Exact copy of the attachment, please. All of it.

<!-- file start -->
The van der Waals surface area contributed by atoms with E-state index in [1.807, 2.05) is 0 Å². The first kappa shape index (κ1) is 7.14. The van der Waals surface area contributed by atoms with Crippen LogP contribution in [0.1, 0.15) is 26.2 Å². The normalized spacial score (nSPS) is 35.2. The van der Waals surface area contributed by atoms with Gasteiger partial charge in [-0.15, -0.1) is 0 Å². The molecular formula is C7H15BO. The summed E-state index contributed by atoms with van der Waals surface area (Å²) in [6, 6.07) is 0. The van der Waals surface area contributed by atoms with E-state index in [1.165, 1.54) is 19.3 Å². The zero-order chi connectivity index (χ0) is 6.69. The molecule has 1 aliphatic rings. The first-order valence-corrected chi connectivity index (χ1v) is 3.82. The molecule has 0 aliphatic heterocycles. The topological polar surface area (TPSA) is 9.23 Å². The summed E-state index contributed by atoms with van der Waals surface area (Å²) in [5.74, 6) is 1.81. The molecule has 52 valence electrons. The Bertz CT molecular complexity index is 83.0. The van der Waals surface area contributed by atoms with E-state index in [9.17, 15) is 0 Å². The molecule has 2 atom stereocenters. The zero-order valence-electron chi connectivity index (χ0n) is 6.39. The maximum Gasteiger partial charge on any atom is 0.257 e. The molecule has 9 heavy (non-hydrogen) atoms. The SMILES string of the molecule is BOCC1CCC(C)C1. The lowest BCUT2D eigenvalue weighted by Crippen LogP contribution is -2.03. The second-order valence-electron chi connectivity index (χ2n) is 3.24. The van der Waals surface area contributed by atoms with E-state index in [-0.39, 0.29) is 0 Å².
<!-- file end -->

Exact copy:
The van der Waals surface area contributed by atoms with E-state index in [1.807, 2.05) is 0 Å². The first kappa shape index (κ1) is 7.14. The van der Waals surface area contributed by atoms with Crippen LogP contribution in [0.1, 0.15) is 26.2 Å². The normalized spacial score (nSPS) is 35.2. The van der Waals surface area contributed by atoms with Gasteiger partial charge in [-0.15, -0.1) is 0 Å². The molecular formula is C7H15BO. The summed E-state index contributed by atoms with van der Waals surface area (Å²) in [6, 6.07) is 0. The van der Waals surface area contributed by atoms with E-state index in [1.165, 1.54) is 19.3 Å². The zero-order chi connectivity index (χ0) is 6.69. The molecule has 1 aliphatic rings. The first-order valence-corrected chi connectivity index (χ1v) is 3.82. The molecule has 0 aliphatic heterocycles. The topological polar surface area (TPSA) is 9.23 Å². The summed E-state index contributed by atoms with van der Waals surface area (Å²) in [5.74, 6) is 1.81. The molecule has 52 valence electrons. The Bertz CT molecular complexity index is 83.0. The van der Waals surface area contributed by atoms with E-state index in [9.17, 15) is 0 Å². The molecule has 2 atom stereocenters. The zero-order valence-electron chi connectivity index (χ0n) is 6.39. The maximum Gasteiger partial charge on any atom is 0.257 e. The molecule has 9 heavy (non-hydrogen) atoms. The SMILES string of the molecule is BOCC1CCC(C)C1. The lowest BCUT2D eigenvalue weighted by Crippen LogP contribution is -2.03. The second-order valence-electron chi connectivity index (χ2n) is 3.24. The van der Waals surface area contributed by atoms with E-state index in [-0.39, 0.29) is 0 Å².